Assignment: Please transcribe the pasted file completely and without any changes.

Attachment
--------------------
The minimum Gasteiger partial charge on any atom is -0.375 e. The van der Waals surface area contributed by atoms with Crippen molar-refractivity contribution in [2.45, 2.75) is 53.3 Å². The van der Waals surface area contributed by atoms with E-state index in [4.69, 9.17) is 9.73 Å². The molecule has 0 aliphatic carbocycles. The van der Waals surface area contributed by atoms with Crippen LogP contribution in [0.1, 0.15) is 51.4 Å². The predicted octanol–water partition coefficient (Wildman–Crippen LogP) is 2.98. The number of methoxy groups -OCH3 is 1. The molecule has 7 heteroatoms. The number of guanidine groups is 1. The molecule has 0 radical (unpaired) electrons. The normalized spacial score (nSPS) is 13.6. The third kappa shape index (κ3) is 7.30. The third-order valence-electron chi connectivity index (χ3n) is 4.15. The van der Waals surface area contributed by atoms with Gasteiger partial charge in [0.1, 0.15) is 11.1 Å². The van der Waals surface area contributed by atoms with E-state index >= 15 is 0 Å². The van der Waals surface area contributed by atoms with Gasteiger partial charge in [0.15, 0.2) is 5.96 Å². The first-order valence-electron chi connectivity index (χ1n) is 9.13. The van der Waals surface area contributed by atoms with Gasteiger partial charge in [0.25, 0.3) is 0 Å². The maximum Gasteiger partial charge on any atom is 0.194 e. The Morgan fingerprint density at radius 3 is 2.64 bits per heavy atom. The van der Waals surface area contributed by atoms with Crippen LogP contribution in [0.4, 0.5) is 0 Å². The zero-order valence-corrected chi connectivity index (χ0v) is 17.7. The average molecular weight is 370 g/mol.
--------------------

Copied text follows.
The minimum Gasteiger partial charge on any atom is -0.375 e. The van der Waals surface area contributed by atoms with Crippen molar-refractivity contribution in [2.45, 2.75) is 53.3 Å². The van der Waals surface area contributed by atoms with E-state index in [4.69, 9.17) is 9.73 Å². The molecule has 0 aliphatic carbocycles. The van der Waals surface area contributed by atoms with Crippen LogP contribution in [0.1, 0.15) is 51.4 Å². The predicted octanol–water partition coefficient (Wildman–Crippen LogP) is 2.98. The number of methoxy groups -OCH3 is 1. The molecule has 7 heteroatoms. The number of guanidine groups is 1. The molecule has 0 radical (unpaired) electrons. The normalized spacial score (nSPS) is 13.6. The third kappa shape index (κ3) is 7.30. The third-order valence-electron chi connectivity index (χ3n) is 4.15. The van der Waals surface area contributed by atoms with Gasteiger partial charge in [0.1, 0.15) is 11.1 Å². The van der Waals surface area contributed by atoms with E-state index >= 15 is 0 Å². The van der Waals surface area contributed by atoms with Gasteiger partial charge in [0.15, 0.2) is 5.96 Å². The first-order valence-electron chi connectivity index (χ1n) is 9.13. The van der Waals surface area contributed by atoms with Gasteiger partial charge in [0.25, 0.3) is 0 Å². The maximum Gasteiger partial charge on any atom is 0.194 e. The Morgan fingerprint density at radius 3 is 2.64 bits per heavy atom. The van der Waals surface area contributed by atoms with Crippen LogP contribution in [0.4, 0.5) is 0 Å². The zero-order valence-corrected chi connectivity index (χ0v) is 17.7. The average molecular weight is 370 g/mol.